Cochrane is known for extreme weather changes and heavy wind. For homeowners, it can be tricky to make sure your trees are strong and healthy. 

Kurt Stenberg, Owner of Cochrane Tree Care says that the most common tree concerns he sees are wind-related. “I know we do get a lot of crazy winds here. People are often calling concerned with that and it is impossible to really tell even for me, at some point, whether a tree could break because we can't put a rating on the tree. So there's always a bit of a risk. But if the tree is in good health and was planted well and all those preventative measures were taken you have less of a risk.”

While wind-related issues are harder to spot, he says other issues are easier to identify.

“Looking healthy or unhealthy obvious signs are a lot of deadwood, which doesn't produce any more buds or leaves and the bark starts to fall off.”

“If you're looking for a disease, you would see different signs. Such an unusual colouring. It's really important that the top of the tree is still growing because the trees grow from the tops. If the top of the tree is dead, then that's constantly a sign that the tree is going into failure”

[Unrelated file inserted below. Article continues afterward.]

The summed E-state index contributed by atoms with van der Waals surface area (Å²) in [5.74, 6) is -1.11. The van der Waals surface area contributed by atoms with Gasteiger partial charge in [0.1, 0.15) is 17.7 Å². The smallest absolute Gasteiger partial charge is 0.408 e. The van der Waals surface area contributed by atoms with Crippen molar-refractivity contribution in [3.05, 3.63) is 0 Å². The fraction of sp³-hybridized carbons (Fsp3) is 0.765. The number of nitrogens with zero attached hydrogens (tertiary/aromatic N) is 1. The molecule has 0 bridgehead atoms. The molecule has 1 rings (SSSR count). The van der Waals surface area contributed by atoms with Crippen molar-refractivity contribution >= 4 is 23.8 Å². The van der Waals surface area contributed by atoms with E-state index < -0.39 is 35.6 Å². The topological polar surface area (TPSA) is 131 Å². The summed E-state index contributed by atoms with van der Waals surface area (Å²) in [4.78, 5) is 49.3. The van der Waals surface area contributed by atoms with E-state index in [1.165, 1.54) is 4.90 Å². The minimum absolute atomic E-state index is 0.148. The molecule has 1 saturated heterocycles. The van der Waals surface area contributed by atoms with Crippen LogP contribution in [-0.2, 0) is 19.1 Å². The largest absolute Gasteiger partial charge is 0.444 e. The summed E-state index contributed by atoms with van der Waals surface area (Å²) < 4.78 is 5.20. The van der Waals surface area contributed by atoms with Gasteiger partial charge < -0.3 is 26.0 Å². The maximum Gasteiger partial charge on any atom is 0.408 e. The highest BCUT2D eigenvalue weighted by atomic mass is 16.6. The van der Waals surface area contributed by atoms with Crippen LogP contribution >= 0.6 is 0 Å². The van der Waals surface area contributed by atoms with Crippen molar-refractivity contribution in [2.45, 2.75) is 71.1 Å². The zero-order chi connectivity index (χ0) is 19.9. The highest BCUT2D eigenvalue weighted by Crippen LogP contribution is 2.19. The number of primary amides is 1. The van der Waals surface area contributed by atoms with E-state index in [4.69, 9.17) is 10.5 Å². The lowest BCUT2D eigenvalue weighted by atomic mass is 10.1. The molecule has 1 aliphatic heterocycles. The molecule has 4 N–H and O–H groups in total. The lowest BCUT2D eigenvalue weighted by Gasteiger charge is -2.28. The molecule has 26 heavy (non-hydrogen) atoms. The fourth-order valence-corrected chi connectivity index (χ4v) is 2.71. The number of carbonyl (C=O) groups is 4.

Stenberg is a trained arborist and he sees common mistakes that can cause damage to trees, property, and even people.

“People get concerned with their trees being too tall, and growing too big so they want to cut the top off of the tree. You never want to do that, that's called topping. Cutting any major branch at random is topping. It's really important not to do that and people aren't aware of that usually.”

“Climbing yourself is pretty dangerous, even for me because little accidents can happen so quickly. We are tied into places, a saw can cut your arm very quickly.”

When it comes to picking trees that will thrive in Cochrane, he says you need to look into trees that you would see naturally grow here.

“I would look for a nursery that sells bare root trees. So, if you think anything that's going to be native and more natural for a tree from the very beginning, that's the best-case scenario”

“Don't put them in burlap sacks or wire cages, those are also bad for trees. I understand that people have to transport them that way but when you do get a tree from a nursery, you want to remove the wire cage and the burlap sack, no matter what the nursery does."